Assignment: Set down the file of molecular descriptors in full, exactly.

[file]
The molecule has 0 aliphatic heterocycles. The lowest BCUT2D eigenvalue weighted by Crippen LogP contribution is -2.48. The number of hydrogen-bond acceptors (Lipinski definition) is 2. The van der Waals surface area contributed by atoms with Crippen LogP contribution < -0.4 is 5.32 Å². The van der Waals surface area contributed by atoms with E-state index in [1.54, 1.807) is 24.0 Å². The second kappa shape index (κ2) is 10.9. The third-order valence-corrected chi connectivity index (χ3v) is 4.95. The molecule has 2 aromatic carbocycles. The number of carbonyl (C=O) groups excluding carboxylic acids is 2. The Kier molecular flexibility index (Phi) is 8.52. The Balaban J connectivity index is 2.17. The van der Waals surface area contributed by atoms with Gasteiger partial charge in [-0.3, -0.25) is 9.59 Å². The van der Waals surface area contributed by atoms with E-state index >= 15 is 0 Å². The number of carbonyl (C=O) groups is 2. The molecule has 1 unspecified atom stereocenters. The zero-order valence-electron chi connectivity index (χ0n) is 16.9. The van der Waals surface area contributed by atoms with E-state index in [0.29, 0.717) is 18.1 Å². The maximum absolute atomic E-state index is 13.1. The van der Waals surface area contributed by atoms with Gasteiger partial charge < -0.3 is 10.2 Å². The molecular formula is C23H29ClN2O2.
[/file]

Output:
The molecule has 0 aliphatic heterocycles. The lowest BCUT2D eigenvalue weighted by Crippen LogP contribution is -2.48. The number of hydrogen-bond acceptors (Lipinski definition) is 2. The van der Waals surface area contributed by atoms with Crippen LogP contribution < -0.4 is 5.32 Å². The van der Waals surface area contributed by atoms with E-state index in [1.54, 1.807) is 24.0 Å². The second kappa shape index (κ2) is 10.9. The third-order valence-corrected chi connectivity index (χ3v) is 4.95. The molecule has 2 aromatic carbocycles. The number of carbonyl (C=O) groups excluding carboxylic acids is 2. The Kier molecular flexibility index (Phi) is 8.52. The Balaban J connectivity index is 2.17. The van der Waals surface area contributed by atoms with Gasteiger partial charge in [-0.3, -0.25) is 9.59 Å². The van der Waals surface area contributed by atoms with E-state index >= 15 is 0 Å². The number of carbonyl (C=O) groups is 2. The molecule has 1 unspecified atom stereocenters. The zero-order valence-electron chi connectivity index (χ0n) is 16.9. The van der Waals surface area contributed by atoms with E-state index in [0.29, 0.717) is 18.1 Å². The maximum absolute atomic E-state index is 13.1. The van der Waals surface area contributed by atoms with Gasteiger partial charge < -0.3 is 10.2 Å². The molecular formula is C23H29ClN2O2.